AS – As with writing, Aikido is a passion for me. For those who are not aware, it is a Japanese martial art. I have been training in this art for more than 14 years and am a black belt. To put things in perspective, I have a professional certification called Six Sigma black belt which took just a three month effort on my part, but in Aikido I have to get a black belt after training for a decade.. As in any Japanese art, it becomes a way of life. There is a philosophy behind the art which determines the ways I act and take decisions in real life.
Much of Aikido is about a continuous natural flow, which I hope is reflected in my writings. My second novel, Big Apple 2 Bites, has Aikido as a very important dimension in the storyline
SS - Big Apple 2 Bites, for all our listeners, was Arunabha Sengupta’s second novel and one of the best novels to be written with the 9/11 as the backdrop. It is a brilliantly written novel. I thoroughly enjoyed it, as I am enjoying the current novel – The Best Seller. Another part of your writing is about Cricket.. I have also read your short stories which had cricket as the underlying common thread and you weaved such great stories around it on various themes… So am sure all our audience here would be interested in knowing how has the World cup 2011 journey been for you? What are your thoughts?
AS – The World Cup was amazing. I was watching the final in an Irish Pub in Zurich, one of the very few places in Switzerland where you can watch cricket on TV. Soon became a little India in its own way. And with each stroke of Dhoni and Gambhir, the crowd grew louder. People were wondering what was going on in the corner, because the rest of the screens were showing football and rugby and very few people knew cricket was being played.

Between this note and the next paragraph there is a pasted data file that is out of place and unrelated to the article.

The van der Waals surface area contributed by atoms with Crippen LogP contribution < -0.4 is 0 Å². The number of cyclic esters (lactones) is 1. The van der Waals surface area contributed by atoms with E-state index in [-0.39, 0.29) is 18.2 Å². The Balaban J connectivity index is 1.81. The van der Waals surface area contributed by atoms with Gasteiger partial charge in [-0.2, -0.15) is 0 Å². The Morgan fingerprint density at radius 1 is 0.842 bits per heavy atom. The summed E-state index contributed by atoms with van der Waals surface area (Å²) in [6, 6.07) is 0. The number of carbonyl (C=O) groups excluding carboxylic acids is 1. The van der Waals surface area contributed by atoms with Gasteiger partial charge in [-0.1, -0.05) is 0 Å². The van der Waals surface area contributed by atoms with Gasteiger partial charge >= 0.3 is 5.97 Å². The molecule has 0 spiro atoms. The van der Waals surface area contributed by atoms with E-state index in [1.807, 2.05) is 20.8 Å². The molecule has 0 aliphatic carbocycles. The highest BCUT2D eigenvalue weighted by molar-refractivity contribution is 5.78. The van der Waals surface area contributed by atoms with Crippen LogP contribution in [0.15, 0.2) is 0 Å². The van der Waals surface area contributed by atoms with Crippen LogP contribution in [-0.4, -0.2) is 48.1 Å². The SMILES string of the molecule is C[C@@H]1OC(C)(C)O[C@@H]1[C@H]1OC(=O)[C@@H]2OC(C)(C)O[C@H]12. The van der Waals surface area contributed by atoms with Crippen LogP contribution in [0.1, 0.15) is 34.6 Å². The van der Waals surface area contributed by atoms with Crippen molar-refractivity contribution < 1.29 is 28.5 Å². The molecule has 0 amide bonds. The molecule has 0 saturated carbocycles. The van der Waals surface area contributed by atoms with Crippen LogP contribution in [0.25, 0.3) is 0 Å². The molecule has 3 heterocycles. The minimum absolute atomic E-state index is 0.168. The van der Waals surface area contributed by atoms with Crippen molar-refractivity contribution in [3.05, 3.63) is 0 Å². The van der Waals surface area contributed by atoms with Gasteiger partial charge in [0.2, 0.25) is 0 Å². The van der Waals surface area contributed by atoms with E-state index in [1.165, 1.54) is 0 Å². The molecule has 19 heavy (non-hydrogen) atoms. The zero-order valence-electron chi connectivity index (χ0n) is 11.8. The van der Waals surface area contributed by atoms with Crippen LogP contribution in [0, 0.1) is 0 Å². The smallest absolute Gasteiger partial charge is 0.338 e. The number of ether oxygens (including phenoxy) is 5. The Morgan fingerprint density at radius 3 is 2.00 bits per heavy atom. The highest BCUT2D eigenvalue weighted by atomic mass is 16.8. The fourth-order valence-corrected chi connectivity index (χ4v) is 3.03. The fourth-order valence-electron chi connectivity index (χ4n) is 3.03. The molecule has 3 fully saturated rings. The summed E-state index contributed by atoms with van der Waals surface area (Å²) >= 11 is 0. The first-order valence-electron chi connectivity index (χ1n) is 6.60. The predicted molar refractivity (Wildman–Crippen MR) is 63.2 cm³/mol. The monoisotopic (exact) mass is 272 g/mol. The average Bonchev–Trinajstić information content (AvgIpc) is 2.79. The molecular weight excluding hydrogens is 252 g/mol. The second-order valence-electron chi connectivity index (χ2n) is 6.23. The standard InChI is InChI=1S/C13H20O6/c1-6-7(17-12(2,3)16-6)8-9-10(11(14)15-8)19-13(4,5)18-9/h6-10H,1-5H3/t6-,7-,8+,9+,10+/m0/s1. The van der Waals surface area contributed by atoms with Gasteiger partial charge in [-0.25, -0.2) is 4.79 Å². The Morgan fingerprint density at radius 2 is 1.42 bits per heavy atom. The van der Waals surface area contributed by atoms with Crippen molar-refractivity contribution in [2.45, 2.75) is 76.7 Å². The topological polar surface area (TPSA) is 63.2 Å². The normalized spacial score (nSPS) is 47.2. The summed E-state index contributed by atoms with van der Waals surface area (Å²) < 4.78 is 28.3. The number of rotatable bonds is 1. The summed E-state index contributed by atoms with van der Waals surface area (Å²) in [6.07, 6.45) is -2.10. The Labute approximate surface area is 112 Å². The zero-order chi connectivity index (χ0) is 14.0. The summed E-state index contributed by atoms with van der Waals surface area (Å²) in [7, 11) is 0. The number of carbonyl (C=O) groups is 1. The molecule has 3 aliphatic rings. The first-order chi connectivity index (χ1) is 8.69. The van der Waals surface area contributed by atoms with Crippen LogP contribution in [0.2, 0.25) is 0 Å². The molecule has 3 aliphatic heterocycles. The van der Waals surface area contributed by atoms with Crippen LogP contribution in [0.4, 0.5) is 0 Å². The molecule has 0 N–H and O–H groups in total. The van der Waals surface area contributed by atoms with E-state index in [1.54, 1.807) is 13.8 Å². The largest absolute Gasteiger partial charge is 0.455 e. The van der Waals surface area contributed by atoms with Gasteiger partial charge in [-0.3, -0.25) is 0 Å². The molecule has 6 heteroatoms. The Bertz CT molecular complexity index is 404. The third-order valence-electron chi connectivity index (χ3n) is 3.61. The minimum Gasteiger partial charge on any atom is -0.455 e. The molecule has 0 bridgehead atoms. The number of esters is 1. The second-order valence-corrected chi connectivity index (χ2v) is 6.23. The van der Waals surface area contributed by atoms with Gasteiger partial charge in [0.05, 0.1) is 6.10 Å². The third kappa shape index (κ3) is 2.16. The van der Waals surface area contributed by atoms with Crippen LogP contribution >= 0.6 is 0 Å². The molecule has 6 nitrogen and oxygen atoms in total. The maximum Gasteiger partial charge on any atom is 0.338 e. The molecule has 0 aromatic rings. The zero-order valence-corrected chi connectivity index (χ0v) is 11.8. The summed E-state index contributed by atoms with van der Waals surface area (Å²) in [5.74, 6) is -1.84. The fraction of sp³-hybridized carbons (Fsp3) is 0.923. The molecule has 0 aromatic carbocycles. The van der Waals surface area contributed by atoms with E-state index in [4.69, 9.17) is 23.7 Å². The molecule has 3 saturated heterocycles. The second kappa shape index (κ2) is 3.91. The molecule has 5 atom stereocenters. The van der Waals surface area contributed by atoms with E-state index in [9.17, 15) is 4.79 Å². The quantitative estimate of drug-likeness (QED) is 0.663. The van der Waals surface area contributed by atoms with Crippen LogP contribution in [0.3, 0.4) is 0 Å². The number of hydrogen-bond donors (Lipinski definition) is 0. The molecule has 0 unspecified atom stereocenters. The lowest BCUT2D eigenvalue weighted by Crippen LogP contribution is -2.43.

While no one is happier than me at the success of the Indian cricket team, it is also somewhat alarming for me to see the amount of obsession and fanaticism about the game has reached such a stage that losing is scarcely an option for the Indian team any more. One false step means their being put on the defendant’s box and their failures scruitinised by everyone in multiple TV channels, websites and social media. I would like to remind everyone that much as we want the success of our team, it is the dignity with which we bear defeats as well that makes us true sports fans. The gods that we create on the cricket field are very mortal, and along with their talent and dedication, they have their flaws and frailties. They already play with the pressure of a billion expectant fans. It would make it easy for them if we reacted less radically and stopped ourselves from criticizing every move, every action when they have a bad day in office.